The Best home grown aircraft...

Discussion in 'Aviation' started by The_Big_Floater, Dec 29, 2010.

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  1. Okay.

    With such a prestiges history of flight.... Over the previous century (1900s) what do you think has been classed as the best British made aircraft, I am including prototypes that flew but if it wasn't for the governments at the time would have made it in and been ideal for the job intended...

    I already have one aircraft in mind and won't say as I am sure there are plenty of other BRITISH designs that would also of been "the right kit"... but want your opinions first.......

    So the aircraft enthusiasts amongst you " What are the best British built aircraft of the past 100 years, including prototypes (that were cancelled for whatever reason) AND why".......
  2. De havilland Mosquito.
  3. The old Huntley & Palmer bomber. The one with the twin Cross and Blackwell engines.
  4. Concord (given that the French design contribution is open to debate....): a truly astonishing feat of engineering - possibly the greatest achievement of British industry ever.

    I guess you're referring to the TSR2.....?
  5. Spitfire
  6. Hawker Hunter, English Electric Canberra, Vulcan to name but three.
  7. That huge beast - the Shorts Sunderland. A prickly creature if the Hun got close, but oh, so elegant for a fat bird.
  8. I may as well say it now - TSR2 - allegedly the best aircraft ever designed.
  9. TSR2. Pretty much hit all the design requirments set out, came in pretty much on budget and on time... it was doomed.

    PS. Was the TSR1 the Fairey Swordfish? Or was that a mishearing of mine.

    Either way let's get the Fairey Swordfish on the list... What a good bit of kit, could absorb all manner of damage and still fly. Repairable with the contents of your housewife.

    Similar too the Vickers Wellington (aka the Wimpy)

  10. This could be a long list - so many "Might have been's" thanks to screwed up procurement policy that bled a successful aircraft industry dry through investment in projects that were cancelled. TSR2 obviously. Concorde was the most beautiful (I don't mind skinny birds). The fifties produced some spectacular designs, but my favourite, the Vickers Type 559 never got off the ground so doesn't qualify here. Spit, Mosquito, Wellington, Hurricane, Lancaster all great aircraft that contributed to Britain's battle for survival, but they ended their operational life before I was around so I'll leave them off my personal list.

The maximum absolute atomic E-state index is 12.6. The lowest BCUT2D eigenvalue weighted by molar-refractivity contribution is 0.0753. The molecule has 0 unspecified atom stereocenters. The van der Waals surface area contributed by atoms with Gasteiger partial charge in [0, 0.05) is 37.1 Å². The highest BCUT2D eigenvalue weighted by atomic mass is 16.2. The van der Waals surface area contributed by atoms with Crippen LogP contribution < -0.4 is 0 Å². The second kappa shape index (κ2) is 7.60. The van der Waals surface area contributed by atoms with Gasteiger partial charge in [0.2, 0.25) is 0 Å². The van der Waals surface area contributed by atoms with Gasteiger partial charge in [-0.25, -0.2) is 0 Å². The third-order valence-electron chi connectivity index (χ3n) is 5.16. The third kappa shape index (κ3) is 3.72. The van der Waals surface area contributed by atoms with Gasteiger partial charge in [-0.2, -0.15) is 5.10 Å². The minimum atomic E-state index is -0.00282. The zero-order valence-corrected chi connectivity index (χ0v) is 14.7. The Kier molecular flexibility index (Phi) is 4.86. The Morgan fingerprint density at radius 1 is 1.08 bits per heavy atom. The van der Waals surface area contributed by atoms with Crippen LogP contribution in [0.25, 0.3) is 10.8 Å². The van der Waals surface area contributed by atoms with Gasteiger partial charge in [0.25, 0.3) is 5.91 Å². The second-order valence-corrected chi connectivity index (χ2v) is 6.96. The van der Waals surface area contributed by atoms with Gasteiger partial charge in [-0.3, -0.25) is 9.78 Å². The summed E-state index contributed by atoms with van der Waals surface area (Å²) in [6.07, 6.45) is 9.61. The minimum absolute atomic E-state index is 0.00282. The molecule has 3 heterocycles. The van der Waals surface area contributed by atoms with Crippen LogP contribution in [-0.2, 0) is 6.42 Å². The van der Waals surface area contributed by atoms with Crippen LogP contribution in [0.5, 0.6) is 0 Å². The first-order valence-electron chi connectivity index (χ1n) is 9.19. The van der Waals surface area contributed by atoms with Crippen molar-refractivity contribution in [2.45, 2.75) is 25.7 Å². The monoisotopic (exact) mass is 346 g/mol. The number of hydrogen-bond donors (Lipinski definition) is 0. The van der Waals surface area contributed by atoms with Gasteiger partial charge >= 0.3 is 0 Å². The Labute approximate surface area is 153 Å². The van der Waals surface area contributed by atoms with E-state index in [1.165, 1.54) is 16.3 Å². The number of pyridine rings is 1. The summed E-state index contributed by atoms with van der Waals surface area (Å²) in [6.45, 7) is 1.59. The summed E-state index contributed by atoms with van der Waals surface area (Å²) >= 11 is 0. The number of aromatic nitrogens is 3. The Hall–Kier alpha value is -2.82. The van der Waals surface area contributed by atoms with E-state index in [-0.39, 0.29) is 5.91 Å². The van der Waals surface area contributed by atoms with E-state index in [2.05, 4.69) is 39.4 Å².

So my choice narrows down to four aircraft that were successful operationally in my lifetime: Hunter, Harrier (various versions), Buccaneer and Vulcan. The hunter was elegant - as well as effective in the Middle East, the Harrier demonstrated its versatility in the Falklands, the Buccaneer showed enormous versatility - and awesome stability when it got down fast and low, but in the end my vote goes to the Vulcan because of my memories watching 6 of the big white birds scramble at Finningley in the '60's back when they were on QRA and carried Britain's nuclear deterrent.
  11. Pararegtom

    Pararegtom LE Book Reviewer

    English Electric Lighting
    Harrier Jump jet
    Armstrong Whitworth Argosy ( A Parachutist dream)
  12. Surprised nobody has mentioned the Hawker Tempest,fastest fighter of WW2,this aircraft was used to shoot down V1's.

    Got over 650,during a 3 month period,but then again not as pretty as a Spitfire.

    Blackburn Buccaneer,of a flight deck,along with the Sea Vixen pretty mean CAS aircraft.
  13. maguire

    maguire LE Book Reviewer

    C-F - TSR1 was a designation given to the Canberra when they were casting about for a replacement, as I understand it.

    all good suggestions, and I would say personally it's impossible to call. Spitfire, Hurricane and Lancaster -ww2 wouldnt have been won without them. same with the Harrier and the falklands war.

    incidentally, do you know the Canberra was in service with the RAF for 55 years? I think the B-52s now broken that record, but for a while it was the longest serving aircraft in any air force. by way of perspective, the Spitfire would have needed to be in active squadron service until the early nineties.

  14. The Tempest V was nothing like the fastest fighter of WWII. It was good for 435mph.
    A Spitfire XIV would do 450mph, the P-47N Thunderbolt was good for 460mph and a P51H Mustang could do 490mph.

    The Tempest V was however exceptionally manoeuverable at high speed and could fly rings round all of them and any luftwaffe piston engined fighters at ≥ 400mph
  15. The problem is that it is “allegedly” since it was never finished we will never know how good it would have been. IMHO it was an early example of a ridiculously over optimistic sales brochure and would not have got even close to the advertised performance.

    On aircraft I do like:
    Comet, a truly revolutionary design for its day.
    Canberra, highly advanced for its day and long service life.
    Sea Vixen, a childhood favourite, based on appearance, but also a very capable aircraft.
    Mosquito, a very capable aircraft and an interesting example of designing around production constraints.